Buying land is in our blood but more is at play in market surge
Historically, Irish people have had an interesting relationship with land.
The latest survey of land sold by public auction in the State shows a whopping 32pc increase in the price paid per acre of land in the first six months of 2017.
The average price paid nationally in the period was €11,123 per acre – but why has the price of land risen and who is buying?
The first reason for the increase is supply and demand – as the quantity of land offered for sale continues to fall.
There was a 48pc decrease in the number of acres sold by auction in the first six months of 2017 when compared to 2015.
In Ireland, an acre of land comes for sale once in every 400 years, therefore care is needed when analysing land sale surveys as once-in-a-lifetime opportunities are grabbed by those with deep pockets, or those years in waiting, which can significantly increase or decrease average prices.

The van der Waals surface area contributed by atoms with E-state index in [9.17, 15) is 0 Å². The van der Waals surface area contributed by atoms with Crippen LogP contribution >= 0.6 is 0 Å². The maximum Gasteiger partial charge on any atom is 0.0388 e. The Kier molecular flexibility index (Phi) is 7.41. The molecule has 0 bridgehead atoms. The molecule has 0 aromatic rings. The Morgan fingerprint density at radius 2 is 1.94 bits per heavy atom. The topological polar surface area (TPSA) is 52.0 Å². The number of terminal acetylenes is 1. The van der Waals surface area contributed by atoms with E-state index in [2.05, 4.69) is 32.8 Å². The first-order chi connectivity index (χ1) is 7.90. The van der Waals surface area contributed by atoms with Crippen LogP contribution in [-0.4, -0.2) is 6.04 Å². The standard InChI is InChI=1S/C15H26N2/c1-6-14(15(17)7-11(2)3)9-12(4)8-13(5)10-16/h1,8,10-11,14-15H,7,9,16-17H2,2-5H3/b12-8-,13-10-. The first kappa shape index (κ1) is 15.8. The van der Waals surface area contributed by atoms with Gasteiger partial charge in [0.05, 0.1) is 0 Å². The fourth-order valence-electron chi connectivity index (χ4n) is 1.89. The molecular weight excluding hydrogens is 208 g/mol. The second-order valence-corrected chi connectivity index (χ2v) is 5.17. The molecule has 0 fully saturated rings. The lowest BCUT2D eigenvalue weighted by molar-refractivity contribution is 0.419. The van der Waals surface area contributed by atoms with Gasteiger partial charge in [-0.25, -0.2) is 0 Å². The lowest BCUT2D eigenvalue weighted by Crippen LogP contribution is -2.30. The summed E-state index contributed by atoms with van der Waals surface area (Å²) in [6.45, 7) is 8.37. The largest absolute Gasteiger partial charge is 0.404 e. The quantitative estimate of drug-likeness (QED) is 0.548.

The boom in dairy farming since the removal of milk quotas, and the significant recovery in milk prices this year, has certainly made the dairy farmer more competitive in the market.
However, a lot of their cash is being invested in facilities such as new milking parlours, livestock housing and pollution control – therefore their ability to buy land is often overstated.